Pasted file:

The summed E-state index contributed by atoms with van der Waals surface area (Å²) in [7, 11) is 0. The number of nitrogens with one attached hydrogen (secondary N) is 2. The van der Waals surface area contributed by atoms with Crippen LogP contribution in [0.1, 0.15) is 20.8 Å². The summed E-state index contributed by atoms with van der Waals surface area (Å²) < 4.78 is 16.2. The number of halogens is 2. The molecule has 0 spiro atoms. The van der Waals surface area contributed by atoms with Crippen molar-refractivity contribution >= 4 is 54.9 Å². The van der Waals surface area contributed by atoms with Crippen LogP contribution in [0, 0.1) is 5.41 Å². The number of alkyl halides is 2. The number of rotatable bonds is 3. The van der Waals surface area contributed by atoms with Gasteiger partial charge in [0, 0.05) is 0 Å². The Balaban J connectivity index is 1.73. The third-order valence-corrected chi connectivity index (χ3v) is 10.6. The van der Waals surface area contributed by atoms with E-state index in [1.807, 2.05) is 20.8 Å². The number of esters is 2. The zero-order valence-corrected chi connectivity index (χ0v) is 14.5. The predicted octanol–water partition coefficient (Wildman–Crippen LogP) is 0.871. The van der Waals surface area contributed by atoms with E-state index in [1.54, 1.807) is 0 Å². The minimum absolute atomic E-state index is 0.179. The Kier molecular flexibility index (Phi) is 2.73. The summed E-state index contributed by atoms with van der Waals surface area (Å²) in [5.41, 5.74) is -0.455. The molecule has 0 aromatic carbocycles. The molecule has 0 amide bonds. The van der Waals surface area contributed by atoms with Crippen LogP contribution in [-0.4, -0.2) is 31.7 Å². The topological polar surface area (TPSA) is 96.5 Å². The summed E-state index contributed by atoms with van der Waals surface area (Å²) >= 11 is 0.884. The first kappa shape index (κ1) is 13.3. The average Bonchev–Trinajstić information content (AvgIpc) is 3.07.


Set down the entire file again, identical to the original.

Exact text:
The summed E-state index contributed by atoms with van der Waals surface area (Å²) in [7, 11) is 0. The number of nitrogens with one attached hydrogen (secondary N) is 2. The van der Waals surface area contributed by atoms with Crippen LogP contribution in [0.1, 0.15) is 20.8 Å². The summed E-state index contributed by atoms with van der Waals surface area (Å²) < 4.78 is 16.2. The number of halogens is 2. The molecule has 0 spiro atoms. The van der Waals surface area contributed by atoms with Crippen molar-refractivity contribution >= 4 is 54.9 Å². The van der Waals surface area contributed by atoms with Crippen LogP contribution in [0, 0.1) is 5.41 Å². The number of alkyl halides is 2. The number of rotatable bonds is 3. The van der Waals surface area contributed by atoms with Gasteiger partial charge in [0, 0.05) is 0 Å². The Balaban J connectivity index is 1.73. The third-order valence-corrected chi connectivity index (χ3v) is 10.6. The van der Waals surface area contributed by atoms with E-state index in [1.807, 2.05) is 20.8 Å². The number of esters is 2. The zero-order valence-corrected chi connectivity index (χ0v) is 14.5. The predicted octanol–water partition coefficient (Wildman–Crippen LogP) is 0.871. The van der Waals surface area contributed by atoms with E-state index in [1.54, 1.807) is 0 Å². The minimum absolute atomic E-state index is 0.179. The Kier molecular flexibility index (Phi) is 2.73. The summed E-state index contributed by atoms with van der Waals surface area (Å²) in [5.41, 5.74) is -0.455. The molecule has 0 aromatic carbocycles. The molecule has 0 amide bonds. The van der Waals surface area contributed by atoms with Crippen LogP contribution in [-0.4, -0.2) is 31.7 Å². The topological polar surface area (TPSA) is 96.5 Å². The summed E-state index contributed by atoms with van der Waals surface area (Å²) >= 11 is 0.884. The first kappa shape index (κ1) is 13.3. The average Bonchev–Trinajstić information content (AvgIpc) is 3.07.